A religious liberty advocacy group is threatening to slap a Seattle-area school district with a lawsuit claiming the district has urged teachers to bless Muslim students in Arabic during the holy month of Ramadan and give them preferential treatment, including skipping tests.
The Freedom of Conscience Defense Fund (FCDF) claims the Dieringer School District is officially endorsing Islam and is following a script by the Council on American-Islamic Relations (CAIR) that urges schools to make special accommodations for Muslim students and to wish them "Ramadan Mubarak," which means "Happy Ramadan," or "Ramadan Kareem," which means "Have a generous Ramadan."
The CAIR guidelines also instruct teachers to monitor Muslim students fasting and suggests teachers not schedule any tests on the Islamic holidays of Eid Al-Fitr and Eid Al-Adha.
"By urging teachers to bless Muslim students in Arabic, the district is running roughshod over the First Amendment's mandate of government neutrality toward religion," said Daniel Piedra, FCDF's executive director. "A school district would never order teachers to 'welcome' Catholic students during Easter with 'He is risen, alleluia!' Singling out Muslim students for special treatment is blatantly unconstitutional."
The defense fund claims Dieringer Superintendent Judy Martinson blindly followed the recommendations of CAIR and "enacted the letter as official district policy." The defense fund sent Martinson a letter stating their complaints after a teacher and parent complained about the new procedure.
The May 6 letter also warned Martinson about CAIR's anti-semitic advocacy and alleged ties to radical Islamists, which the group has long denied.
Martinson did not respond to Fox News' request for comment. However, she put out a statement to members of the school district later Tuesday, writing: "The Dieringer School District has not and would not violate the First Amendment by endorsing any religious observations. Be assured that we respect the personal beliefs of you and your family."
Fox News also has obtained a March 14 email from Martinson's official account to district officials including school principals, forwarding a CAIR letter with suggested guidelines for schools.
Ibrahim Hooper, national communications director for CAIR, the nation's largest Muslim civil rights and advocacy organization, told Fox News the pushback from FCDF was a "sign of the growing Islamophobia in our nation that showing respect for and accommodating the religious traditions of Muslim students could result in punitive legal action."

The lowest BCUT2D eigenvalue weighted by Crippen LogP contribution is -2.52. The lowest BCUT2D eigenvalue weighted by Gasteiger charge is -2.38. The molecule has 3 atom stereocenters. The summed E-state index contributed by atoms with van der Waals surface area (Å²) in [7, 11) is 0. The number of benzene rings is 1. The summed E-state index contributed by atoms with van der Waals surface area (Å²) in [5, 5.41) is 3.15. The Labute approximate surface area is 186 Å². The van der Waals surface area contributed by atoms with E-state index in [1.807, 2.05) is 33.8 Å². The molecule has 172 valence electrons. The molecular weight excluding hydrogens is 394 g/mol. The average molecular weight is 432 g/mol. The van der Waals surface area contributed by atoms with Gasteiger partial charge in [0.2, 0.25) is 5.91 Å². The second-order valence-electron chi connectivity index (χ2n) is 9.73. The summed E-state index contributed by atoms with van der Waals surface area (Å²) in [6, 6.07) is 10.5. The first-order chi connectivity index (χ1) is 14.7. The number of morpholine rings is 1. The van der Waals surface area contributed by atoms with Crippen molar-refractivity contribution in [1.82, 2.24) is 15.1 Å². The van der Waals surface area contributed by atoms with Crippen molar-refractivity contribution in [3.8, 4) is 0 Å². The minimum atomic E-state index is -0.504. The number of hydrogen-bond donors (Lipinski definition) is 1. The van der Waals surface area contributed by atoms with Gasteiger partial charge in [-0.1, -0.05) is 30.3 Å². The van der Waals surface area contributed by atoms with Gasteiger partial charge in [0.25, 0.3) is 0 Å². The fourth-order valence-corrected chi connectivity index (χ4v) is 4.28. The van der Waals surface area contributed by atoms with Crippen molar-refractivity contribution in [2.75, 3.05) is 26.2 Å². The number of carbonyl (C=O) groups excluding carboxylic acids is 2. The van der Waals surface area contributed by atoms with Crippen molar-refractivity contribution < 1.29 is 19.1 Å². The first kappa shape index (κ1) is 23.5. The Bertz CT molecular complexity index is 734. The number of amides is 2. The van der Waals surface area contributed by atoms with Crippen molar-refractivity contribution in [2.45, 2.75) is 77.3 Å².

"Pluralism in America means recognizing the wide variety of holidays celebrated by students of different faiths and backgrounds, including by saying 'Merry Christmas,' 'Happy Hanukkah,' 'Happy Diwali,' or 'Ramadan Mubarak,'" Hooper said.
Though there is nothing in the Constitution that prohibits public schools from accommodating students' religious exercise to the extent it would not interfere with educational interests, FCDF claims that by issuing CAIR recommendations to district employees, Martinson "acted under color of state law to create an official policy that has a primary effect of advancing religion. The Ramadan Policy, in both adoption and implementation, plainly imposes liability on the District under the United States and Washington Constitutions."
FCDC also takes issue with the suggestion that schools skip tests on Eid Al-Fitr and Eid Al-Adha and claims CAIR is trying to justify celebrating the days by "falsely contending these holidays should receive similar treatment to Christmas."
"This approach is wrong for two reasons. First, adding Islamic holidays does not further the district's educational mission and academic goals. Recognizing holidays is constitutional only if the purpose is to provide secular instruction about religious traditions, rather than to promote the particular religion involved. Second, CAIR's recommendation that teachers schedule tests around Eid Al-Fitr and Eid would alleviate no burden on Muslim students," FCDC said.
Monday marked the start of Ramadan, a monthlong celebration that began in the seventh century and commemorates Allah, the Arabic name for God. Muslims are expected to pray at night, fast during the day and abstain from sexual activity between sunrise and sunset.